Getting to the root cause of worry or fear can also soothe your child. Triggers for anxiety can come from a wide range of factors, such as undergoing big family changes (i.e. moving, divorce or death), feeling overwhelmed by school, taking on too much responsibility for their age, being surrounded by a stressed caregiver, having traumatic experiences (e.g., bullying, abuse, etc.), etc.

Find out what’s contributing to your child’s worrying. For example, if they’re anxious about making friends at a new school, role-play how to approach classmates and come up with coping strategies for when worrying starts. Having a plan to face this fear can help your child know what to do when worry or fear begins.

5. Create a family media plan

What’s more, screen time may be a major factor in aggravating your kid’s anxiety. It’s important to help your kids find a healthy balance of tech use, so that they keep up healthy habits such as getting daily exercise, sleeping well, spending time with friends/family, etc.

Create a family media plan that outlines how much screen time per day, plus guidelines for any scary or violent media (whether TV, video games or YouTube). This will give your child the structure needed to minimize the negative effects of too much technology.

6. Reward brave behavior

Finally, managing worry or fear takes time to learn. You can support your child by rewarding brave behaviors. Praise your kid and validate their efforts when they face their fear or cope well with it. Often, this type of positive reinforcement can motivate your kid to improve a little bit every time.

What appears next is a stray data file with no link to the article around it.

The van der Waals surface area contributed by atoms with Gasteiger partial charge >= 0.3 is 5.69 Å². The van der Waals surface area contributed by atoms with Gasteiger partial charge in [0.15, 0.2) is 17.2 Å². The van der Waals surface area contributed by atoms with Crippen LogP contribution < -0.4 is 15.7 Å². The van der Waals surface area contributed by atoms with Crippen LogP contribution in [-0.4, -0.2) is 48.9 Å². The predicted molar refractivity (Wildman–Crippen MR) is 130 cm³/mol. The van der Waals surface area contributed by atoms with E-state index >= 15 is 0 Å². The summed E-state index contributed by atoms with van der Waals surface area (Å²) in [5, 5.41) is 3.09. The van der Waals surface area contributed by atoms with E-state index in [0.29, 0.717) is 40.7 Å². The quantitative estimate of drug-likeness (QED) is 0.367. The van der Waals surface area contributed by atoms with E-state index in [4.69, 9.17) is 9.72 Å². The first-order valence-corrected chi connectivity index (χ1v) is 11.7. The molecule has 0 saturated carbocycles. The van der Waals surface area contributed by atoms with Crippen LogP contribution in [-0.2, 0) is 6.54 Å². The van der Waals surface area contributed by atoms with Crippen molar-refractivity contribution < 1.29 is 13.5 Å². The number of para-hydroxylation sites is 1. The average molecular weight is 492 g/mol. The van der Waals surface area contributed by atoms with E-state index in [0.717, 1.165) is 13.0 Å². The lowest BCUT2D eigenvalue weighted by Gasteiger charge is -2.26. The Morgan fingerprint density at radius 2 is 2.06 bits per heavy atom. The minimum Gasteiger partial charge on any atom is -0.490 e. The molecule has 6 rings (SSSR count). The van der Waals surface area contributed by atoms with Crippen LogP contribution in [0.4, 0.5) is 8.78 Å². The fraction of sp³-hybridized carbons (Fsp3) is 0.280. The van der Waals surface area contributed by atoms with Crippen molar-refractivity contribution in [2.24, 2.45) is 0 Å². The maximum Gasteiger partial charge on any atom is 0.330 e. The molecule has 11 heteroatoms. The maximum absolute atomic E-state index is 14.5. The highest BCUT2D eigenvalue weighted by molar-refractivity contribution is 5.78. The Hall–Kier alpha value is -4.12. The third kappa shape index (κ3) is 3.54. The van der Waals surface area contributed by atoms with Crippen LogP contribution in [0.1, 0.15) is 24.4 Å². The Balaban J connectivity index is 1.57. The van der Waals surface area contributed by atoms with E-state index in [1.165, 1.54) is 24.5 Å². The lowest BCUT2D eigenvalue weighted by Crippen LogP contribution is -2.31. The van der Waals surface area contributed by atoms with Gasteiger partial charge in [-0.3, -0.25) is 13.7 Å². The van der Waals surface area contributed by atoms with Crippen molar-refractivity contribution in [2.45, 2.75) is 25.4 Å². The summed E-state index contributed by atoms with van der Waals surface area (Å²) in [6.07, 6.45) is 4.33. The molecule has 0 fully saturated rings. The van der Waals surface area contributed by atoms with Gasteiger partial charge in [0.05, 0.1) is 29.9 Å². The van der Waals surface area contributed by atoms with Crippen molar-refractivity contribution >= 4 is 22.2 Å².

Some don’ts to keep in mind

Feeling overwhelmed by worry can be a scary experience for kids. Sometimes parents with good intentions will try to help their kids in ways that actually make the situation worse. Here are common don’ts to ensure you’re not increasing your child’s fear:

  • Don’t dismiss their worries. This can make your kid even more anxious because they believe they’re not supposed to feel this way.
  • Don’t avoid certain activities or places just because they make your kid anxious. It’s important to gradually face their worries.
  • Don’t ask leading questions about what’s wrong. Don’t put words in their mouth. Let your child tell you what’s causing them to worry.
  • Don’t model stressful behaviors. If you have trouble handling stress, your kid will learn these habits. While you shouldn’t hide your anxiety, you should try to model healthy coping mechanisms.
  • Don’t hesitate to contact a professional, if your child is often distressed by worry. You may need an expert to help your kid overcome their fears.


Managing worry or fear is a key step in building your child’s emotional intelligence. Leverage our tips above to help your kid develop coping mechanisms.


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1 comment

Helping your child cope with worry or fear is essential for their emotional well-being. Firstly, create a safe space for open communication where they can share their concerns. Offer reassurance and validate their feelings, teaching them relaxation techniques like deep breathing

Samantha Smith